Although the cost of running a car is high on the agenda for two thirds of British drivers, only a quarter want a car that offers better fuel economy.
And size matters more to women, with 17% saying that their next car would be bigger, compared with 15% of men. Meanwhile, more young drivers favour bigger cars than do the elderly.
According to a recent survey by Experian, the global information services company, only 18% say they would consider a smaller, more economical motor despite more choice in the sector.
Meanwhile, 17% of Greater Londoners put performance ahead of economy compared with 14% of motorists in the East Midlands and 12% in the West Midlands.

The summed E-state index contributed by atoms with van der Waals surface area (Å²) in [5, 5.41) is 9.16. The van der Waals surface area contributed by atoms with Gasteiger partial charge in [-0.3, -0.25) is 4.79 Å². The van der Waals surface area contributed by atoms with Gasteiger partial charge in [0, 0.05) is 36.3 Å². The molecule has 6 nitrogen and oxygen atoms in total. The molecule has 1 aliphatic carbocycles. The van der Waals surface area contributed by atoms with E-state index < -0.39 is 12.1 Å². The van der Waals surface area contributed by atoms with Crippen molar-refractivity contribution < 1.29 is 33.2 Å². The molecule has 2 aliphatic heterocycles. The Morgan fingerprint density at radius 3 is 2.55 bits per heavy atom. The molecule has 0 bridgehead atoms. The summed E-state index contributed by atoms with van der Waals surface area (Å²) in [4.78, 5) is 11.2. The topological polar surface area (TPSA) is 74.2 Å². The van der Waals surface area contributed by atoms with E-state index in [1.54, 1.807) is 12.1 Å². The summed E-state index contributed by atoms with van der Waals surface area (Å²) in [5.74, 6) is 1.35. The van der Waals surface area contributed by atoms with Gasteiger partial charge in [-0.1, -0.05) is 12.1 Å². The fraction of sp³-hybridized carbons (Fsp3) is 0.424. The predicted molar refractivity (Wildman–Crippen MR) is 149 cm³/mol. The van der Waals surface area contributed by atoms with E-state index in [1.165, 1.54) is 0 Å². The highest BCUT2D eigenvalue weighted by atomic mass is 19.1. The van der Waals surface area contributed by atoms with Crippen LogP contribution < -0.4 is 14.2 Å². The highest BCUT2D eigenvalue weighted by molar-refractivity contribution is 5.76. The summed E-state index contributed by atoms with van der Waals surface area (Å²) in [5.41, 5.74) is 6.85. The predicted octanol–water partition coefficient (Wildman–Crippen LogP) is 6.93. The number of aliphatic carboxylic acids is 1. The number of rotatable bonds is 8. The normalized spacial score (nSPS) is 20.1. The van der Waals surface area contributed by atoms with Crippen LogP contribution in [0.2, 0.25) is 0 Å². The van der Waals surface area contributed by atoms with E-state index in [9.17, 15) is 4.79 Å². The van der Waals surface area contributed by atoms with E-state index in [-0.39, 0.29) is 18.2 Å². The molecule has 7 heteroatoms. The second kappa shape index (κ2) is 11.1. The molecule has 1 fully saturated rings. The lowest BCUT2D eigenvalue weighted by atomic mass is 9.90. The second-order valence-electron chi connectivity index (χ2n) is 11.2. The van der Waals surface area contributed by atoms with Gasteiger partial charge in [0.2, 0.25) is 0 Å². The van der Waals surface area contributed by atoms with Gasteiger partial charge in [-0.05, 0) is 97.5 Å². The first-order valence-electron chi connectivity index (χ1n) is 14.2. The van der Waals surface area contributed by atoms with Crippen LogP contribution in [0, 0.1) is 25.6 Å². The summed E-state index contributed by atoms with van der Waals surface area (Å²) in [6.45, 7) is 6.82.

Said Experian boss Kirk Fletcher: "Concerns about running costs are certainly driving changes in the industry and causing consumers to be more cautious. But even in a downturn, there is still a reluctance to downgrade.
"And because most drivers feel they are already driving cars they can afford to run, so their preference would be to buy a similar type of car. Some are even planning to upgrade."
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